Thoughts on designing for postgres server performance
dochawk at gmail.com
Sun Jul 19 17:15:06 CEST 2015
My application runs on the loss computer (and eventually tablet) and uses
multiple :memory: SQLite tables for data. Periodically (every few seconds)
a synchronization to postgres server occurs. Each of my customer's
clients/debtors ends up in a single file on the server.
Currently, the application generates an SQLite command, and feeds the
server a command to stash this, and recovers any commands since the last
As livecode can't open an SSL connection to postgres, and can't handle
compound commands to mySQL (even I was willing to risk data with it, which
I'm not), I'm forced to write a simple server.
One possibility is to continue as I am now, stating the commands. The
other is to actually save the values (there are half a dozen per entry for
a couple of tables, and a few dozen/entry for the other)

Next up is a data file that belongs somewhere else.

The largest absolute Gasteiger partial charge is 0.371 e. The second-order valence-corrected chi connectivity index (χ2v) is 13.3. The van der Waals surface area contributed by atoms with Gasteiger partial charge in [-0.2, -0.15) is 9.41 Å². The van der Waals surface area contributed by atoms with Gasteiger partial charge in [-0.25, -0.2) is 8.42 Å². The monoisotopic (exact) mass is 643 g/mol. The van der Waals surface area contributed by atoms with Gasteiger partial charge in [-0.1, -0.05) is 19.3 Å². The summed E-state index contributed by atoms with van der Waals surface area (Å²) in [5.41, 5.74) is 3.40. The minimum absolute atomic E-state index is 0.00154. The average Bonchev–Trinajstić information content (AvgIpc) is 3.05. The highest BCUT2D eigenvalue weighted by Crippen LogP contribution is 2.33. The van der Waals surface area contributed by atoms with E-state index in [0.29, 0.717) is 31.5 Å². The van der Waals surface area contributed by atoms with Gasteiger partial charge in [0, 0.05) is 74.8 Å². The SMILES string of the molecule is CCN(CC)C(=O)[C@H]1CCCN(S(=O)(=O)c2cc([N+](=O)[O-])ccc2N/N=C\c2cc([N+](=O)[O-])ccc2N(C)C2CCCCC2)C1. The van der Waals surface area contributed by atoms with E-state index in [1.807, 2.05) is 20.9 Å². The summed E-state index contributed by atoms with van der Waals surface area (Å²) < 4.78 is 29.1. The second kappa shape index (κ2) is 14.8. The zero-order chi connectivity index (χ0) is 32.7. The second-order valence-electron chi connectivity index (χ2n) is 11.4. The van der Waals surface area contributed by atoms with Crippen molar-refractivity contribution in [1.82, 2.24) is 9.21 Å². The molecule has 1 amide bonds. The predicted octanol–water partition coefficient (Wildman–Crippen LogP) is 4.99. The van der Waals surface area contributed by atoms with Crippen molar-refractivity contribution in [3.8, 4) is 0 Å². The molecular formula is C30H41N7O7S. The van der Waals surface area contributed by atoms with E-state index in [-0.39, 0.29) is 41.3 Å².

The serious value in the program to the customer is handling the
dependencies and calculations in the data. If I had data rather than
commands on the server, the server could do some of these calculations, and
send data back. The more I think of it, though, this is suboptimal, at
least for a computer: the local machine can do this near instantly, while
there would be an unacceptable delay waiting for data. On a tablet, delay
right e more tolerable, but I think any modern iPad has the punch to handle
So now that I seem to have convinced myself anyway, the *real* question
that brought me here . . .
If I have, varyingly, a few or dozens of columns per datapoint/record, it's
going to be a significantly lower load on the server (thus less servers) if
I stash/recover a string with a key, timestamp,and userstamp than if I give
it values to play in various columns? the more I think of itI can't see
how this could not be the case, even though the string might be 2-10 times
the data storage (still not much) and larger data to sling back and forth .
It would also make it far easier to rewrite the server in something other
than livecode . . .
Dr. Richard E. Hawkins, Esq.
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